We saw they have good loan activity, increased deposits, and a respectable net interest margin. Overall, the bank saw revenues decline. In Q3, the company reported a top line that fell from Q3 2019. With the present quarter’s revenues of $165.9 million, the company notched a 3.2% decrease in this metric year over year. As we have noted, performance on this line has been mixed with many other regional banks having seen flat to down revenues versus last year, while others saw increases. This was one of the many that posted declines in revenues we had seen.

Earnings follow revenues lower

The decline in revenues year over year was compounded by an increase in loan loss provisions from last year and the sequential quarter. While an increased provision from last year was expected in estimates, the results were better than expected actually. Overall, the financial results for the third quarter largely reflect current conditions at the local, national and global level. The Bank of Hawaii Corporation saw net income of $37.8 million, or $0.95 per share, compared to $52.1 million, or $1.29 per share, in the same quarter of 2019. This was above expectations actually. However, it was a decline from the sequential second quarter’s $0.98 as well. While the headline performance may spook you, keep in mind the Hawaiian economy is heavily dependent on tourism and that has been ravaged. We did note that book value improved.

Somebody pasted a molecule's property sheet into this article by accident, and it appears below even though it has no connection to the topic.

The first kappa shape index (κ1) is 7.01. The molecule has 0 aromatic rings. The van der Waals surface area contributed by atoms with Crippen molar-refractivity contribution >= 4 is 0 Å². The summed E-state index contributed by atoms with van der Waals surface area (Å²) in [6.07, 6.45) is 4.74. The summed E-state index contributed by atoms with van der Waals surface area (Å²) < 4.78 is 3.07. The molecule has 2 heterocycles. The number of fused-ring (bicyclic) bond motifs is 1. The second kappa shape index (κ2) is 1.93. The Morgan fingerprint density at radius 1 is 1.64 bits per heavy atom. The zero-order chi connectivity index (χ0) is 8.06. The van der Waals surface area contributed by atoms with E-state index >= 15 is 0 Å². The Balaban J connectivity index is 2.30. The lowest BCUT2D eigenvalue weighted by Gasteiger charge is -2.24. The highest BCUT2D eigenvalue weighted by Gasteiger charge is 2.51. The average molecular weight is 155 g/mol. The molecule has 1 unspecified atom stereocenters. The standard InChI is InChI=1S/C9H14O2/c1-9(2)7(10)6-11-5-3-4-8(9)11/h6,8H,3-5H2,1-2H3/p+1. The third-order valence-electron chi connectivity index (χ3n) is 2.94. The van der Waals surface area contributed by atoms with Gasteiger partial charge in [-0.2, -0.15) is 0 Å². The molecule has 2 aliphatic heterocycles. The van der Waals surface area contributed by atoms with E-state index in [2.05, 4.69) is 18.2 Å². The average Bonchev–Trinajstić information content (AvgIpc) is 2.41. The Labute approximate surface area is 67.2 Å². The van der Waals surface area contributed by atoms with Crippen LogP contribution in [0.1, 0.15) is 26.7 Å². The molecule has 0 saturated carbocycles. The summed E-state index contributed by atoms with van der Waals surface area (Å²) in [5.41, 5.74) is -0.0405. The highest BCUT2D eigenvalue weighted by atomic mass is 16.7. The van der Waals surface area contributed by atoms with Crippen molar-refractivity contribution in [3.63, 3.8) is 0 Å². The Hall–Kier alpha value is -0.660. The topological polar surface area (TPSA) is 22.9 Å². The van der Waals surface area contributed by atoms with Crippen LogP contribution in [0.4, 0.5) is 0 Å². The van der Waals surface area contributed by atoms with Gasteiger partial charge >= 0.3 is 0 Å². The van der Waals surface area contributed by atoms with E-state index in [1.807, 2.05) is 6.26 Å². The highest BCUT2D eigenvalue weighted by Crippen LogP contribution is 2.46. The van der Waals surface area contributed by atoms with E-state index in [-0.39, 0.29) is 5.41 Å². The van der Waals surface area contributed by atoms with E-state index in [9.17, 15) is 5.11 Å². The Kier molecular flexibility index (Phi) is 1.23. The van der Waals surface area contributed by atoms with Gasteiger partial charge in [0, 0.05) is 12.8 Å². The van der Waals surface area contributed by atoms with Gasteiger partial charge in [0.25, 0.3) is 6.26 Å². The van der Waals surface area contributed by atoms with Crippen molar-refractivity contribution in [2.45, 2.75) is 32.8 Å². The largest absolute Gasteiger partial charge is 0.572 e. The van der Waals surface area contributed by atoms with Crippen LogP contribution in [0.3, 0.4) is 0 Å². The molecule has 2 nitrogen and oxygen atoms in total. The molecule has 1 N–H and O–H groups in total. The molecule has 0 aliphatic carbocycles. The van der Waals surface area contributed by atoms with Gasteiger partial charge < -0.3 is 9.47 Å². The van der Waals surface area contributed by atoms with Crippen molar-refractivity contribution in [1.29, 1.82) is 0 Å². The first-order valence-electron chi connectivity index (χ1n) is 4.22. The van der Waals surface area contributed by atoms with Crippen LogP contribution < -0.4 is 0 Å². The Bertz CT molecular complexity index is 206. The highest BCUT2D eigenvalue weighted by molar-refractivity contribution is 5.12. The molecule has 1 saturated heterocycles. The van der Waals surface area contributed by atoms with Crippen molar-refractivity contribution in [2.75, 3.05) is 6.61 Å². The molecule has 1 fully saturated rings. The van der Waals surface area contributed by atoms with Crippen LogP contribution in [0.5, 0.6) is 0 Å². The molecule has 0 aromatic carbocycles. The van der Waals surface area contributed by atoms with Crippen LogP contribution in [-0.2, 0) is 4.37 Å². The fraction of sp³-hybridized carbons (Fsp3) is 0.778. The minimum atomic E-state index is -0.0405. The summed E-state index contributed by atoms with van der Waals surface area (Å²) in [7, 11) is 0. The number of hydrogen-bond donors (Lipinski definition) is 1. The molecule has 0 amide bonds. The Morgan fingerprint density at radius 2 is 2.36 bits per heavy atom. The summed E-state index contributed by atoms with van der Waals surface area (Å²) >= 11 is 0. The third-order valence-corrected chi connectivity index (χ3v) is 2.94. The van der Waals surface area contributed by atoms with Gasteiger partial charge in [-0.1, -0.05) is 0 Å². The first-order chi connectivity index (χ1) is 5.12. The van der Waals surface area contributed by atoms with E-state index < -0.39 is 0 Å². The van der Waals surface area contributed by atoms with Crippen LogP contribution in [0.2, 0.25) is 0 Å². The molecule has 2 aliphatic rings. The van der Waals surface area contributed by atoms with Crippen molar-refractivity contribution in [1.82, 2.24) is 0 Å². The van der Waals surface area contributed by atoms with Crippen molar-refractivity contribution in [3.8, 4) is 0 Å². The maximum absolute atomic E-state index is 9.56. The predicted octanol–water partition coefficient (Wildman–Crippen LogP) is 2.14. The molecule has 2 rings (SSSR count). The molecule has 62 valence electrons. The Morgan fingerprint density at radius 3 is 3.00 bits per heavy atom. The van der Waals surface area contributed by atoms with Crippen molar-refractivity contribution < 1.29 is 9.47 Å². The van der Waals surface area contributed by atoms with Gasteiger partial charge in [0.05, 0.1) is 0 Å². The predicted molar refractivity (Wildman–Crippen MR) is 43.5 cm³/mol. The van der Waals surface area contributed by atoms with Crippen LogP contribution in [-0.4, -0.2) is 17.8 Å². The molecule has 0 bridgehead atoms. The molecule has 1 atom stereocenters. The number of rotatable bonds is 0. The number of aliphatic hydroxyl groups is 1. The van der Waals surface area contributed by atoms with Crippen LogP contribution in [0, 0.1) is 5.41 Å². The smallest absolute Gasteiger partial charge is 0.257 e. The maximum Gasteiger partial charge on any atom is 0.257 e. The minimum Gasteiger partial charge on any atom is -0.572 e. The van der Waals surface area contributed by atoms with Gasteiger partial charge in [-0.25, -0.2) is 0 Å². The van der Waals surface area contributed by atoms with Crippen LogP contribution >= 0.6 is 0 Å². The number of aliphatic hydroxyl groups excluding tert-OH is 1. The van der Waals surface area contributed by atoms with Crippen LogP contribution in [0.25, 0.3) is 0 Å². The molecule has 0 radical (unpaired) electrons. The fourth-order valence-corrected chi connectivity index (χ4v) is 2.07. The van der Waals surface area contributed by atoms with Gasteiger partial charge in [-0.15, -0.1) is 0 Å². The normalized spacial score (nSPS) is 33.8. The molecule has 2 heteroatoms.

Book value improves but stretched valuation noted

We like to buy quality banks when they are near or below book value. This bank stock has always traded above book value, so we keep that in mind when looking at valuation. However, the valuation is certainly concerning relative to book. While momentum is so strong right now, the stock is definitely above fair value, especially now that the stock is rocketing higher. With this move, it is expensive. The bank’s stock is $72.10 which is up nicely in the last few weeks but is now way above book value. Book value per share was $33.99 at the end of Q3 2020 compared to $33.76 at the end of Q2 2020. We love to see this movement. Still, shares are expensive when we consider tangible book value per share. Most bank stocks are valued higher than tangible book value, but here we are talking more than a 100% premium. Tangible book was $33.21 at the end of Q3 2020 compared to $32.97 at the start of the quarter. Overall, we think this is really expensive. But maybe it does not matter because it has always been at a premium. Still, we would feel much better if investors waited for the price to fall back toward $60, which is still pricey, even if the stock has always been valued like this.